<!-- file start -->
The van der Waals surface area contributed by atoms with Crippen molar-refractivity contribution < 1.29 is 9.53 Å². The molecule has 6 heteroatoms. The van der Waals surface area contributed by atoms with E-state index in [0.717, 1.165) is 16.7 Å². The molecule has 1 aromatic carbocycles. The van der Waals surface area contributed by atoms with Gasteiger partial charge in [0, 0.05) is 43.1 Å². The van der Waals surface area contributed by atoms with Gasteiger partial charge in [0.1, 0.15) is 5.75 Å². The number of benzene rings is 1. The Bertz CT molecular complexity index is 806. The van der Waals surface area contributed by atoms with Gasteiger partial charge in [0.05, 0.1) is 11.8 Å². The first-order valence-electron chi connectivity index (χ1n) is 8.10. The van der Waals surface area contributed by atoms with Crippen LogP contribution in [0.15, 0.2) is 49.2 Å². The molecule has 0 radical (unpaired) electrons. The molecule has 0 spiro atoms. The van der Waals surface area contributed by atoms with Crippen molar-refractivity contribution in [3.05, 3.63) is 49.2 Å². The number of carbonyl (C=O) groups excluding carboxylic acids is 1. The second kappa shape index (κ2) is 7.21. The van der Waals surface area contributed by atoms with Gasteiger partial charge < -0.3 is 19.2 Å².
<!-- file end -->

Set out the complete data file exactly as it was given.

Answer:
The van der Waals surface area contributed by atoms with Crippen molar-refractivity contribution < 1.29 is 9.53 Å². The molecule has 6 heteroatoms. The van der Waals surface area contributed by atoms with E-state index in [0.717, 1.165) is 16.7 Å². The molecule has 1 aromatic carbocycles. The van der Waals surface area contributed by atoms with Gasteiger partial charge in [0, 0.05) is 43.1 Å². The van der Waals surface area contributed by atoms with Gasteiger partial charge in [0.1, 0.15) is 5.75 Å². The number of benzene rings is 1. The Bertz CT molecular complexity index is 806. The van der Waals surface area contributed by atoms with Gasteiger partial charge in [0.05, 0.1) is 11.8 Å². The first-order valence-electron chi connectivity index (χ1n) is 8.10. The van der Waals surface area contributed by atoms with Crippen LogP contribution in [0.15, 0.2) is 49.2 Å². The molecule has 0 radical (unpaired) electrons. The molecule has 0 spiro atoms. The van der Waals surface area contributed by atoms with Crippen molar-refractivity contribution in [3.05, 3.63) is 49.2 Å². The number of carbonyl (C=O) groups excluding carboxylic acids is 1. The second kappa shape index (κ2) is 7.21. The van der Waals surface area contributed by atoms with Gasteiger partial charge < -0.3 is 19.2 Å².